About Circumcision

Hi! This is a very delicate subject, and I know some of you may not like what I have to say. But this is an issue that I take very seriously. It is an issue that we often take lightly in today's society, like it is a mere choice, with no consequence. But it's not, and that's what I would like to explore today.

Circumcision is a surgery that consists in cutting off the foreskin of the penis. This procedure is still performed on a large quantity of male infants in north america, at birth or in the days following.

Done without the consentment of the child, this act is irreversible and potentially dangerous.

Every year, in the United States, between 1 100 000 and 1 250 000 newborn boys are circumcised. About 117 of these babies die from complications related to the surgery.

Non-religious circumcision of babies started in the 19th century. It started because of a massive anti-masturbation hysteria. People were afraid that by having to pull back their foreskin during their washing-up, boys could be more inclined to start masturbating. Back then, it was thought that masturbation could cause dementia.

Another belief, also dating back to the 19th century, is that circumcision coud protect men from sexually transmitted diseases. This belief is false. Only a responsible and healthy sexuality, combined with the use of the condom can prevent sexually transmitted diseases like HIV. In Quebec and Canada, no serious study has been able to prove that intact (un-circumcised) men were more infected than circumcised men. In fact, during the AIDS crisis in United Stated in the 1980's and 1990's, 85% of adult men were circumcised. Nowadays, the United States remain among the industrialised countries the most affected by AIDS, compared to European countries where the rate of circumcision is much lower.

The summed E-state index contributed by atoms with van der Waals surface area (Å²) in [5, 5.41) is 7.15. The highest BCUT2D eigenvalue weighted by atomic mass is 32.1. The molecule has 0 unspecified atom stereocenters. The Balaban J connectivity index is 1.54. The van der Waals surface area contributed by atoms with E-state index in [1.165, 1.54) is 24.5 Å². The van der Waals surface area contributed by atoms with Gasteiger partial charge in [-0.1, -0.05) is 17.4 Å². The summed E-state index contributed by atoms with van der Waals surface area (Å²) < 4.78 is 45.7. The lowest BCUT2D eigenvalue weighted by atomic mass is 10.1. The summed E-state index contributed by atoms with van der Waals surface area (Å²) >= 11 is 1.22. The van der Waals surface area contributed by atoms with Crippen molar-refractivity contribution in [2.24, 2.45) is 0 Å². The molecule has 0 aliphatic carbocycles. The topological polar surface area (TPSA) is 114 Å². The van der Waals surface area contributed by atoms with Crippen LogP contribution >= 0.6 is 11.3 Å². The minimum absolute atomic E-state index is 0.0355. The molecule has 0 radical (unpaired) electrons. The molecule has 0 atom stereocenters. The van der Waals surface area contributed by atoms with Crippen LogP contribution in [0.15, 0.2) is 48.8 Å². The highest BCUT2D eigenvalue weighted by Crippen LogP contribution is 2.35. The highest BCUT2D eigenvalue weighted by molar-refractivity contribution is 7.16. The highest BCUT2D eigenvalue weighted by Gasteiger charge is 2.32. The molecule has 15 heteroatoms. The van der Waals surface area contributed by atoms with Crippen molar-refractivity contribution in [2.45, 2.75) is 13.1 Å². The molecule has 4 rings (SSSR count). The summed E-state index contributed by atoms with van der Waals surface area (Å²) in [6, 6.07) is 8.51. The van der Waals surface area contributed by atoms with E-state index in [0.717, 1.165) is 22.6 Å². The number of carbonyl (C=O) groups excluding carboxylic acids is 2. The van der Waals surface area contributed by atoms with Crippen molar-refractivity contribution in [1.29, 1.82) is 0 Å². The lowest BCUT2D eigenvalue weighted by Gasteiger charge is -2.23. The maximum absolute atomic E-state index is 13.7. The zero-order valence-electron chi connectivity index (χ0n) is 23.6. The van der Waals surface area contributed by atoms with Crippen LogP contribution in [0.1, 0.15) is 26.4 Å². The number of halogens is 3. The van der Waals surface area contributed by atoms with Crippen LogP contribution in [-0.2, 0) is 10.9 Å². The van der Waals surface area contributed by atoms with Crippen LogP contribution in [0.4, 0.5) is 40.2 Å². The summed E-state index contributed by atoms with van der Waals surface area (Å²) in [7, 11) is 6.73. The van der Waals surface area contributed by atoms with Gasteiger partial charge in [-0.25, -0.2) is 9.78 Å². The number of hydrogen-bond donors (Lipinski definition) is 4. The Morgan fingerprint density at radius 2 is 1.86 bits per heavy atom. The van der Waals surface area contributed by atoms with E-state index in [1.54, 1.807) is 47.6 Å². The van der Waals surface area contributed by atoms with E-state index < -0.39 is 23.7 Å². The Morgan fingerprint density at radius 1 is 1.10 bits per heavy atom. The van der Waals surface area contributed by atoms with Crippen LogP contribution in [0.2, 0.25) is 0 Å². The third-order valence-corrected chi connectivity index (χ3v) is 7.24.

And how about the foreskin itself? The general belief is usually that it's just ''a useless piece of extra skin''. Actually, it is an important and useful part of the penis. It's first role is to protect and lubricate the glans. It also plays a big part in sexual pleasure. The foreskin, like the skin covering the clitoris in girls, contains lots of very sensitive nerves and is a highly erogenous zone. The foreskin is also one of the most sensitive parts of the penis. It has many other functions, that you can discover here.

So what happens during a circumcision? The baby is taken away from his mother, and brought into a cold and sound-proofed surgery room, where he is undressed and strapped in a restraining device. Then, with cold surgical instruments, his penis is mutilated, often without anesthesia. Even if he screams in pain, his protesting is ignored. His penis is then bandaged, he is brought back to his family, and he has to learn to trust again.

This way of proceeding was established at a time where we considered the baby's brain and nervous system as too under-developped to feel pain or remember the surgery. It has been proven since that babies are actually highly sensitive to pain, and that they do have a memory. Men under hypnosis have painfully recalled their own circumcisions. How can we ignore the distress calls of a newborn and call them ''reflexes''? How can we instigate such practices without thinking they could have negative consequences on these children?